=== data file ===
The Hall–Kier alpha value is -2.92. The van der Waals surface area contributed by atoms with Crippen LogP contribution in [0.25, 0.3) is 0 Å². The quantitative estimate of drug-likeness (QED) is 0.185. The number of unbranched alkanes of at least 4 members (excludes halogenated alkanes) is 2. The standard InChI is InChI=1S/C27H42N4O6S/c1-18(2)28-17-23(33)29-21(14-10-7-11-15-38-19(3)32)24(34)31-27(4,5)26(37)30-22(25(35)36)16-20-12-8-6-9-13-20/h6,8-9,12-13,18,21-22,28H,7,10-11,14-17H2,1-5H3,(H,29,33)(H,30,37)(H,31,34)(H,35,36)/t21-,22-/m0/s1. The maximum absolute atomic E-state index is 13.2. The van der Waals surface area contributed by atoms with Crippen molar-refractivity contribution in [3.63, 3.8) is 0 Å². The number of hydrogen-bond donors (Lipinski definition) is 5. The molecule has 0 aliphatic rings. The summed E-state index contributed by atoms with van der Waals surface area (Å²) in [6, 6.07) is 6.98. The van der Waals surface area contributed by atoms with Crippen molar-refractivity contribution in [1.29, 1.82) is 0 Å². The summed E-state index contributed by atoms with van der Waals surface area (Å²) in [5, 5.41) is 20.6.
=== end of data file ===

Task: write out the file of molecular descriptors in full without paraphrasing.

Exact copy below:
The Hall–Kier alpha value is -2.92. The van der Waals surface area contributed by atoms with Crippen LogP contribution in [0.25, 0.3) is 0 Å². The quantitative estimate of drug-likeness (QED) is 0.185. The number of unbranched alkanes of at least 4 members (excludes halogenated alkanes) is 2. The standard InChI is InChI=1S/C27H42N4O6S/c1-18(2)28-17-23(33)29-21(14-10-7-11-15-38-19(3)32)24(34)31-27(4,5)26(37)30-22(25(35)36)16-20-12-8-6-9-13-20/h6,8-9,12-13,18,21-22,28H,7,10-11,14-17H2,1-5H3,(H,29,33)(H,30,37)(H,31,34)(H,35,36)/t21-,22-/m0/s1. The maximum absolute atomic E-state index is 13.2. The van der Waals surface area contributed by atoms with Crippen molar-refractivity contribution in [3.63, 3.8) is 0 Å². The number of hydrogen-bond donors (Lipinski definition) is 5. The molecule has 0 aliphatic rings. The summed E-state index contributed by atoms with van der Waals surface area (Å²) in [6, 6.07) is 6.98. The van der Waals surface area contributed by atoms with Crippen molar-refractivity contribution in [1.29, 1.82) is 0 Å². The summed E-state index contributed by atoms with van der Waals surface area (Å²) in [5, 5.41) is 20.6.